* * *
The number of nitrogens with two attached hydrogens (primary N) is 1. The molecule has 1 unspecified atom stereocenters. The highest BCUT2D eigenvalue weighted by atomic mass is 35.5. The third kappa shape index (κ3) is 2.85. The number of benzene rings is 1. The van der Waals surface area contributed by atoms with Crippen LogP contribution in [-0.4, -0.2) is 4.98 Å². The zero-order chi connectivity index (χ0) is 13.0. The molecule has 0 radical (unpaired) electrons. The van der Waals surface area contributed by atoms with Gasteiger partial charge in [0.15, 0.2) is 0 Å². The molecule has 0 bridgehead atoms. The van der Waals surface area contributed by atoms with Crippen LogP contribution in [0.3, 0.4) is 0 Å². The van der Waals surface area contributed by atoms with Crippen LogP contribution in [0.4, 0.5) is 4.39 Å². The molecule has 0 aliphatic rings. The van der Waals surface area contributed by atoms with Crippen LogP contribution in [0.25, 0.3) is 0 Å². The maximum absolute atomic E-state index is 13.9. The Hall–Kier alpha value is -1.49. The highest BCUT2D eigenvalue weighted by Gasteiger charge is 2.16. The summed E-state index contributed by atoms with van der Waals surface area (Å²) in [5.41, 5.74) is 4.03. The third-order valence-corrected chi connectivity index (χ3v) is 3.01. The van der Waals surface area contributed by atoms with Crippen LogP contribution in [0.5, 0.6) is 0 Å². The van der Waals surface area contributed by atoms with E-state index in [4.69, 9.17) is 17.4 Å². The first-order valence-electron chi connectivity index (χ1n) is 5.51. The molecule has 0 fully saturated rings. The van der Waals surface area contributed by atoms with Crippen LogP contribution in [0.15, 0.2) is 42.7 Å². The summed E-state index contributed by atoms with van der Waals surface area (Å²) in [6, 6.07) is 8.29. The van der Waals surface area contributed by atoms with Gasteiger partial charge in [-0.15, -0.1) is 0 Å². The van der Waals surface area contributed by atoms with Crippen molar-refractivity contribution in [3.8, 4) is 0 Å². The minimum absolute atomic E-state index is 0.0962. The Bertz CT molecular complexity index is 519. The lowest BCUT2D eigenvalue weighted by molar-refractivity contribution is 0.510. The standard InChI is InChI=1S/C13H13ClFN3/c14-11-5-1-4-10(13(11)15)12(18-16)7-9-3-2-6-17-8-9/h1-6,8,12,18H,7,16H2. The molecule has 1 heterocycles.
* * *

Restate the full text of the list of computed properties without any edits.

The number of nitrogens with two attached hydrogens (primary N) is 1. The molecule has 1 unspecified atom stereocenters. The highest BCUT2D eigenvalue weighted by atomic mass is 35.5. The third kappa shape index (κ3) is 2.85. The number of benzene rings is 1. The van der Waals surface area contributed by atoms with Crippen LogP contribution in [-0.4, -0.2) is 4.98 Å². The zero-order chi connectivity index (χ0) is 13.0. The molecule has 0 radical (unpaired) electrons. The van der Waals surface area contributed by atoms with Gasteiger partial charge in [0.15, 0.2) is 0 Å². The molecule has 0 bridgehead atoms. The van der Waals surface area contributed by atoms with Crippen LogP contribution in [0.3, 0.4) is 0 Å². The van der Waals surface area contributed by atoms with Crippen LogP contribution in [0.4, 0.5) is 4.39 Å². The molecule has 0 aliphatic rings. The van der Waals surface area contributed by atoms with Crippen LogP contribution in [0.25, 0.3) is 0 Å². The maximum absolute atomic E-state index is 13.9. The Hall–Kier alpha value is -1.49. The highest BCUT2D eigenvalue weighted by Gasteiger charge is 2.16. The summed E-state index contributed by atoms with van der Waals surface area (Å²) in [5.41, 5.74) is 4.03. The third-order valence-corrected chi connectivity index (χ3v) is 3.01. The van der Waals surface area contributed by atoms with Crippen LogP contribution in [0.5, 0.6) is 0 Å². The van der Waals surface area contributed by atoms with E-state index in [4.69, 9.17) is 17.4 Å². The first-order valence-electron chi connectivity index (χ1n) is 5.51. The molecule has 0 fully saturated rings. The van der Waals surface area contributed by atoms with Crippen LogP contribution in [0.15, 0.2) is 42.7 Å². The summed E-state index contributed by atoms with van der Waals surface area (Å²) in [6, 6.07) is 8.29. The van der Waals surface area contributed by atoms with Gasteiger partial charge in [-0.15, -0.1) is 0 Å². The van der Waals surface area contributed by atoms with Crippen molar-refractivity contribution in [3.8, 4) is 0 Å². The minimum absolute atomic E-state index is 0.0962. The Bertz CT molecular complexity index is 519. The lowest BCUT2D eigenvalue weighted by molar-refractivity contribution is 0.510. The standard InChI is InChI=1S/C13H13ClFN3/c14-11-5-1-4-10(13(11)15)12(18-16)7-9-3-2-6-17-8-9/h1-6,8,12,18H,7,16H2. The molecule has 1 heterocycles.